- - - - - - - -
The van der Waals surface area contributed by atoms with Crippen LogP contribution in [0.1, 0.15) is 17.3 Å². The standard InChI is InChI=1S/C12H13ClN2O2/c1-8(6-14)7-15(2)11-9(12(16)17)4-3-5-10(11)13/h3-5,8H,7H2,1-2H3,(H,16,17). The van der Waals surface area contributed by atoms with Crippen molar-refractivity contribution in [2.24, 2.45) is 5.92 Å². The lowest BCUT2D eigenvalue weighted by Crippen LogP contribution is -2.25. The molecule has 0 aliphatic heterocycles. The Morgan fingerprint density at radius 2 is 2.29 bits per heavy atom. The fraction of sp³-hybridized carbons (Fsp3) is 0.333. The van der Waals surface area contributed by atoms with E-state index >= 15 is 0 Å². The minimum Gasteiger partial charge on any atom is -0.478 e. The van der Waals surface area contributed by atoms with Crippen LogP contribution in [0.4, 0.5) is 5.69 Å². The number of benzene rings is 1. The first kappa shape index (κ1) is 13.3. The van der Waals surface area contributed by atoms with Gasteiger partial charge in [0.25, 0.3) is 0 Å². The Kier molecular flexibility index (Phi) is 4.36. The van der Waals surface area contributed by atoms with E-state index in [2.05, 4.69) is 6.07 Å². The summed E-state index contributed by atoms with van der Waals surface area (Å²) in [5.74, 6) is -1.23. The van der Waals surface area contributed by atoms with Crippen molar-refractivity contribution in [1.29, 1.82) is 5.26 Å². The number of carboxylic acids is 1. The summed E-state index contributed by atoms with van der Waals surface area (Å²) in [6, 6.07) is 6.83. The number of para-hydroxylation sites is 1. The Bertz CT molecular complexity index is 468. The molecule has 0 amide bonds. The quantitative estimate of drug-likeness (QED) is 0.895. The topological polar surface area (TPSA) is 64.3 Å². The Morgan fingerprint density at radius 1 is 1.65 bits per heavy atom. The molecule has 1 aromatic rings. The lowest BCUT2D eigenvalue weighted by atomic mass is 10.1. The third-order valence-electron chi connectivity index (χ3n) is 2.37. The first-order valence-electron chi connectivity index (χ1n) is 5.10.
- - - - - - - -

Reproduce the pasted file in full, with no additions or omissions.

The van der Waals surface area contributed by atoms with Crippen LogP contribution in [0.1, 0.15) is 17.3 Å². The standard InChI is InChI=1S/C12H13ClN2O2/c1-8(6-14)7-15(2)11-9(12(16)17)4-3-5-10(11)13/h3-5,8H,7H2,1-2H3,(H,16,17). The van der Waals surface area contributed by atoms with Crippen molar-refractivity contribution in [2.24, 2.45) is 5.92 Å². The lowest BCUT2D eigenvalue weighted by Crippen LogP contribution is -2.25. The molecule has 0 aliphatic heterocycles. The Morgan fingerprint density at radius 2 is 2.29 bits per heavy atom. The fraction of sp³-hybridized carbons (Fsp3) is 0.333. The van der Waals surface area contributed by atoms with E-state index >= 15 is 0 Å². The minimum Gasteiger partial charge on any atom is -0.478 e. The van der Waals surface area contributed by atoms with Crippen LogP contribution in [0.4, 0.5) is 5.69 Å². The number of benzene rings is 1. The first kappa shape index (κ1) is 13.3. The van der Waals surface area contributed by atoms with Gasteiger partial charge in [0.25, 0.3) is 0 Å². The Kier molecular flexibility index (Phi) is 4.36. The van der Waals surface area contributed by atoms with E-state index in [2.05, 4.69) is 6.07 Å². The summed E-state index contributed by atoms with van der Waals surface area (Å²) in [5.74, 6) is -1.23. The van der Waals surface area contributed by atoms with Crippen molar-refractivity contribution in [1.29, 1.82) is 5.26 Å². The number of carboxylic acids is 1. The summed E-state index contributed by atoms with van der Waals surface area (Å²) in [6, 6.07) is 6.83. The number of para-hydroxylation sites is 1. The Bertz CT molecular complexity index is 468. The molecule has 0 amide bonds. The quantitative estimate of drug-likeness (QED) is 0.895. The topological polar surface area (TPSA) is 64.3 Å². The Morgan fingerprint density at radius 1 is 1.65 bits per heavy atom. The molecule has 1 aromatic rings. The lowest BCUT2D eigenvalue weighted by atomic mass is 10.1. The third-order valence-electron chi connectivity index (χ3n) is 2.37. The first-order valence-electron chi connectivity index (χ1n) is 5.10.